My eldest starts final exams today. I'm also giving my youngest a "final" today to finish her semester. This isn't necessarily for the purposes of demonstrating what she learned -- I already know what she learned. It's simply to prepare her for taking finals at "real" school someday.
I have such mixed feelings about testing in schools. Really, in a lot of ways, it's such a sham. Most final exams these days are in multiple choice form -- so the teacher can grade it faster, or so results can be easily compared between schools. But multiple choice tests are a ridiculous way to evaluate someone's knowledge and skills, especially if your concern is how well the student can think.
I loved this method of evaluation. It ensured that I was required to mentally review all the information and find connections and relationships, but in the end, I was allowed to choose the questions I felt most comfortable with to be evaluated on. I'm using a form of this on my daughter's test today.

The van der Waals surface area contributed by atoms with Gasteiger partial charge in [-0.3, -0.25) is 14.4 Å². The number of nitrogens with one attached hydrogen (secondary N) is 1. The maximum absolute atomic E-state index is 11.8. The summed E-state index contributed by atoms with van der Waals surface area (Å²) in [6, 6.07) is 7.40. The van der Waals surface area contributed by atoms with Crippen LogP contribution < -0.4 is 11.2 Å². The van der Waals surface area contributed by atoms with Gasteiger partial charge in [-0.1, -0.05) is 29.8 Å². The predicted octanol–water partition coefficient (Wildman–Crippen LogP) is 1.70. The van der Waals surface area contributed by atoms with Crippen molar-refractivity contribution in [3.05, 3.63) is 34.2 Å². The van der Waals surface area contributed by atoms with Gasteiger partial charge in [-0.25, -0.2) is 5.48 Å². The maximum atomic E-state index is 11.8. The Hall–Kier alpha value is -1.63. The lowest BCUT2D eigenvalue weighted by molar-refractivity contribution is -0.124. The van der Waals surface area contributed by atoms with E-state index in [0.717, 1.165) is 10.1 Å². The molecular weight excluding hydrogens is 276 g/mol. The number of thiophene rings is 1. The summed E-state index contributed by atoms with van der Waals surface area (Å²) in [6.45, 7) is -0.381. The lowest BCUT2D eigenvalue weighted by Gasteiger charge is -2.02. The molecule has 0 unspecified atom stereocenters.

A teacher I taught with in Hutchinson had another interesting "test" format. One class period, his students entered the room and the screen in front was pulled down over the chalkboard. He explained to them that there was an essay question on the board behind the screen and in a moment, he would show it to them. Then, he would leave the room for twenty minutes and allow them, as a class, to discuss how to answer the question. Upon his return, everyone would be required to write their essays, and at the end of the class, he would take them all, choose ONE essay out of the class pile to grade, and every student in the class would get that grade.
Let me tell you: the smart kids in that class made darn sure that EVERY KID IN THE ROOM knew how to answer that essay question thoroughly. Was it an effective evaluation method? Maybe more of an effective teaching method. Risky . . . I never heard if he got parent complaints, but I can't imagine he didn't. Fascinating, in any case.
Anywho . . . my daughter takes four finals today, and three tomorrow, each of which counts for 20% of her final grade. A hoop to jump through, I suppose. I think she's ready to be done with school and get on with real life . . . whatever that is . . .